592 F.3d 572 (4th Cir. 2010), 08-5125, United States v. Lynn
|Docket Nº:||08-5125, 08-5126, 08-5132, 09-4341.|
|Citation:||592 F.3d 572|
|Opinion Judge:||DIANA GRIBBON MOTZ, Circuit Judge.|
|Party Name:||UNITED STATES of America, Plaintiff-Appellee, v. Mark LYNN, a/k/a Mark Aaron Lynn, Defendant-Appellant. United States of America, Plaintiff-Appellee, v. Tavarras Rhodes, a/k/a Tavarras Jerrell Rhodes, Defendant-Appellant. United States of America, Plaintiff-Appellee, v. Avery Jermaine Peake, Defendant-Appellant. United States of America, Plaintiff-|
|Attorney:||Gregory Bruce English, English & Smith, Alexandria, Virginia, for Appellants. Richard Daniel Cooke, Office of the United States Attorney, Richmond, Virginia, for Appellee. Mark K. Tyndall, Richmond, Virginia, for Appellant Tavarras Rhodes. Dana J. Boente, Acting United States Attorney, Alexandria...|
|Judge Panel:||Before MICHAEL, MOTZ, and GREGORY, Circuit Judges. Judge MOTZ wrote the opinion, in which Judge MICHAEL and Judge GREGORY joined.|
|Case Date:||January 28, 2010|
|Court:||United States Courts of Appeals, Court of Appeals for the Fourth Circuit|
Argued: Dec. 3, 2009.
[Copyrighted Material Omitted]
(Nos.08-5125, 08-5126) ARGUED:
(No. 08-5132) ARGUED:
(No. 09-4341) ARGUED:
No. 08-5125 vacated and remanded by published opinion; No. 08-5126 affirmed by published opinion; No. 08-5132 affirmed by published opinion; No. 09-4341 vacated and remanded by published opinion.
In each of these cases, an appellant contends that the sentencing court committed reversible procedural error by failing to consider the required sentencing factors and offer an adequate explanation for the sentence imposed. When a party lodges such an objection in the sentencing court, we review for abuse of discretion. We consolidated these cases on appeal to resolve what standard of appellate review applies when a party lodges such an objection for the first time on appeal. For the reasons that follow, we conclude that we subject such unpreserved objections only to plain-error review.
The question at issue in these consolidated cases arises from the Supreme Court's recent sentencing decisions. In United States v. Booker, 543 U.S. 220, 245, 262, 125 S.Ct. 738, 160 L.Ed.2d 621 (2005), the Court rendered the once-mandatory federal Sentencing Guidelines " effectively advisory," and called on federal appellate courts to review district courts' sentences for " reasonableness." In Gall v. United States, 552 U.S. 38, 51, 128 S.Ct. 586, 169 L.Ed.2d 445 (2007), the Court explained that this reasonableness review has procedural and substantive components.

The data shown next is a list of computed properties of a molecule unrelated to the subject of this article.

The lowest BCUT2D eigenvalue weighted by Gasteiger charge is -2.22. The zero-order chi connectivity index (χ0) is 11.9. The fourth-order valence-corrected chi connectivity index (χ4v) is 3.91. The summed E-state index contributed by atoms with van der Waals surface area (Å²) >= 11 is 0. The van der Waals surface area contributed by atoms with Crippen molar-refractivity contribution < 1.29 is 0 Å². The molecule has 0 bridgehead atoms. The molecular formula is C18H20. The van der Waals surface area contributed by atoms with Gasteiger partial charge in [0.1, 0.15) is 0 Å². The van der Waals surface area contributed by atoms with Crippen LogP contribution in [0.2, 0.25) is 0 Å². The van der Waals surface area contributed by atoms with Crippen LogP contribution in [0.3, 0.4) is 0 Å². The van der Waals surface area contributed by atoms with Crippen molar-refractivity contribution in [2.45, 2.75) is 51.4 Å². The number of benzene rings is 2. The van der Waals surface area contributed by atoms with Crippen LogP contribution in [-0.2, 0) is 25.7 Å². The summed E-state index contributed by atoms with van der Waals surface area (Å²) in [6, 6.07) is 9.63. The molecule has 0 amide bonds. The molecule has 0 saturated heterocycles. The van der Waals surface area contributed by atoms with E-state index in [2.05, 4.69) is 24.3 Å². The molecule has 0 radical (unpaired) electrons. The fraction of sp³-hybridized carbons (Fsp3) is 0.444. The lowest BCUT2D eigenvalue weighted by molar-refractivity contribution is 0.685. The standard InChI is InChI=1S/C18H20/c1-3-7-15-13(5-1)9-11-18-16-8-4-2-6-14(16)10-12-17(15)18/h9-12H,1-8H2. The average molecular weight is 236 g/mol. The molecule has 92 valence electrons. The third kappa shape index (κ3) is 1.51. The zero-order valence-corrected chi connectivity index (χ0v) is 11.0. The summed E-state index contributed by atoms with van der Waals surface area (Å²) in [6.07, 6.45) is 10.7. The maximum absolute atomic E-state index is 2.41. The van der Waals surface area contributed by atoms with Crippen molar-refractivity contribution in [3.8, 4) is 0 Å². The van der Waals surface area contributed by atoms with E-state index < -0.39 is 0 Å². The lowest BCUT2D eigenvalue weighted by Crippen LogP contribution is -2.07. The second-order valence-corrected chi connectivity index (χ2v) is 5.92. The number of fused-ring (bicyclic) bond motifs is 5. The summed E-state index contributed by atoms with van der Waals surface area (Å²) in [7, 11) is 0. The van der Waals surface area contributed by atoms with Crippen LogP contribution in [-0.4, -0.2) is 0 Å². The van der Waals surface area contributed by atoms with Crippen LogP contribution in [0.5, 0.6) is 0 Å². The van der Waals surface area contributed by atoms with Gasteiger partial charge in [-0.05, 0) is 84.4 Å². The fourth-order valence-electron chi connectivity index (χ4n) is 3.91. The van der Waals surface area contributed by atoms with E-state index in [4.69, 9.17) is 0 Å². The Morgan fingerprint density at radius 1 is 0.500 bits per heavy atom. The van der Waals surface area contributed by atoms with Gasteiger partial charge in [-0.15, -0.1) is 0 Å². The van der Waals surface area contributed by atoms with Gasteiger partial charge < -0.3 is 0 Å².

First, an appellate court must review for procedural reasonableness,
ensur[ing] that the district court committed no significant procedural error, such as failing to calculate (or improperly calculating) the Guidelines range, treating the Guidelines as mandatory, failing to consider the [18 U.S.C.] § 3553(a) [(2006)] factors,1 selecting a sentence based on clearly erroneous facts, or failing to adequately explain the chosen sentence-including an explanation for any deviation from the Guidelines range.
Id. If the appellate court finds a sentence procedurally reasonable, it then moves to the second step, in which it " consider[s] the substantive reasonableness of the sentence imposed under an abuse-of-discretion standard." Id.; see also Rita v. United States, 551 U.S. 338, 351, 127 S.Ct. 2456, 168 L.Ed.2d 203 (2007). These consolidated cases present claims only of procedural
error, i.e. that a sentencing court assertedly " fail[ed] to consider the § 3553(a) factors" and " adequately explain the chosen sentence," as required by § 3553(c). Gall, 552 U.S. at 51, 128 S.Ct. 586; see also Rita, 551 U.S. at 356, 127 S.Ct. 2456.
The Supreme Court has held that when sentencing, a court must demonstrate that it " considered the parties' arguments and ha[d] a reasoned basis for exercising [its] own legal decisionmaking authority." Rita, 551 U.S. at 356, 127 S.Ct. 2456. " [A] statement of reasons is important" because it " helps [the sentencing] process evolve," id. at 356, 357, 127 S.Ct. 2456, " allow[s] for meaningful appellate review[,] and ... promote[s] the perception of fair sentencing." Gall, 552 U.S. at 50, 128 S.Ct. 586.